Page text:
Sorry for not getting back sooner...haven't been feeling well.
Based on the information at hand, and without being able to test it at home with my lab equipment, I can't tell you how to safely proceed with a 100%
guaranty you wouldn't damage anything.
Without knowing more, my concern is that you could damage (or already have damaged) fan circuitry or the LEDs by simply applying voltages at random.
For maximum protection of the fan circuitry, my recommendation based on what I've been able to find is either get more info directly from CoolerMaster or find someone with that exact configuration of that model fan who can advise you.
I can only provide possibilities, not absolutes.
But, I'll give you what I've found.
Comparing your description of the wiring to what I've seen, things are even more confusing. ALL the specs I could locate on that fan say it is a "3-pin connector
" fan, not 4-wire
, and not even 3-wire
. Although there is a suggestion from ONE reviewer that his fan had independent control of the LEDs...which suggests there may be more than one version of that model out there, and hence one version could be a 4-wire fan, OR you could have a fan that has been modified by someone in an attempt to provide independent control of the LEDs
. But, I didn't find any explicit reference to a 4-wire version of that model.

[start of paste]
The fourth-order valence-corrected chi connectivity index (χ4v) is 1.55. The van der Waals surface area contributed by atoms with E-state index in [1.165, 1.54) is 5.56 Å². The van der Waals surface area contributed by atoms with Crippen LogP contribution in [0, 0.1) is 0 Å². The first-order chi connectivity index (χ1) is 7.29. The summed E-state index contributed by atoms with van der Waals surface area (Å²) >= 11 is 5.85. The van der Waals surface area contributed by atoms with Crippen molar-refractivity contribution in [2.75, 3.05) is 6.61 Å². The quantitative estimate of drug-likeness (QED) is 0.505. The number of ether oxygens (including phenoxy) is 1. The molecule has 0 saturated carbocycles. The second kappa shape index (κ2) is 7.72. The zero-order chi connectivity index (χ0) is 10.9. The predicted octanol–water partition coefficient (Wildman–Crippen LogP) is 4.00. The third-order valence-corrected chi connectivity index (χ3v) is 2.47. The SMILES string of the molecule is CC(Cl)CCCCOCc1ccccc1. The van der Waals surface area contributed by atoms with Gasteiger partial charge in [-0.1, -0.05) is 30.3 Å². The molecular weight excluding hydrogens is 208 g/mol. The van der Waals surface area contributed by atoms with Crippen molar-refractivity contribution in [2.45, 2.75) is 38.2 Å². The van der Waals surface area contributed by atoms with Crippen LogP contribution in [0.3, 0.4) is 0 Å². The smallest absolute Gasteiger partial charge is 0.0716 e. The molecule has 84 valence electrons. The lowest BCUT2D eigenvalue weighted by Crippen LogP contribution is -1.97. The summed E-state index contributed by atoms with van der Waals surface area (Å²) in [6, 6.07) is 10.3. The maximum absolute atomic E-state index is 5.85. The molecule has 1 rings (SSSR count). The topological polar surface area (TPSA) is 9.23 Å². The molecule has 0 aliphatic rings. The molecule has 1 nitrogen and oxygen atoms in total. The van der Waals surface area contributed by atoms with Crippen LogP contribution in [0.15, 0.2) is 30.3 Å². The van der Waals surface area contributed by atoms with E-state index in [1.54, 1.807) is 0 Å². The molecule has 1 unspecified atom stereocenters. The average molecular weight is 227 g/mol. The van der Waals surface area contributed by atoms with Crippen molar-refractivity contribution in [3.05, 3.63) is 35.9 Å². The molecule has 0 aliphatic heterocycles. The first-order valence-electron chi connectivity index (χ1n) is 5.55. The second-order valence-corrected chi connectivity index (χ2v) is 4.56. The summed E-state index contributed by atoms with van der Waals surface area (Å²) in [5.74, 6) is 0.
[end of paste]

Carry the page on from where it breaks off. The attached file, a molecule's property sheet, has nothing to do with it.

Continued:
Although they do provide a "standard" Berg 3-pin to Molex 4-pin adapter to get +12V and Ground from a standard 4-pin IDE disk drive power connector, and I'm pretty sure that's not what you're talking about. And since they do provide that adapter, that strongly suggests to me the LEDs are hard-wired to the +12V fan-motor power connector in that version of the model.
I point out the 3-pin berg to 4-pin molex adapter that comes with the 3-pin connector version of this fan ONLY brings out the ground and +12V connections from the 3-pin connector. The 3rd wire (IF it exists) is ignored.
The info I've gathered SUGGEST that the Red and Black wired connector is the fan motor power connector. That would SUGGEST that the Black and Yellow pair are the LED power wires. But that is by no means a sure thing, and it assumes this is NOT a user-modified fan.
With the exception of that ONE review, all reviewers in multiple locations I checked-out corroborated no ability to independently control the LEDs. That strongly suggests to me that in their 3-pin connector fan configuration, the LEDs are hard-wired into the +12V fan-motor power input line.
There is no explicit reference to that fan providing an RPM sense wire, regardless of the spec saying it has a 3-pin connector
. However, manufacturer's often use 3-pin connector to denote an assumed RPM feedback capability. But unfortunately not all manufacturer's are consistent and I know
that many case fans are listed as 3-pin connector
but only provide 2 wires going to the connector...which of course means there is no standard RPM feedback connection. This is usually the situation with cheap case fans. The 3-pin connector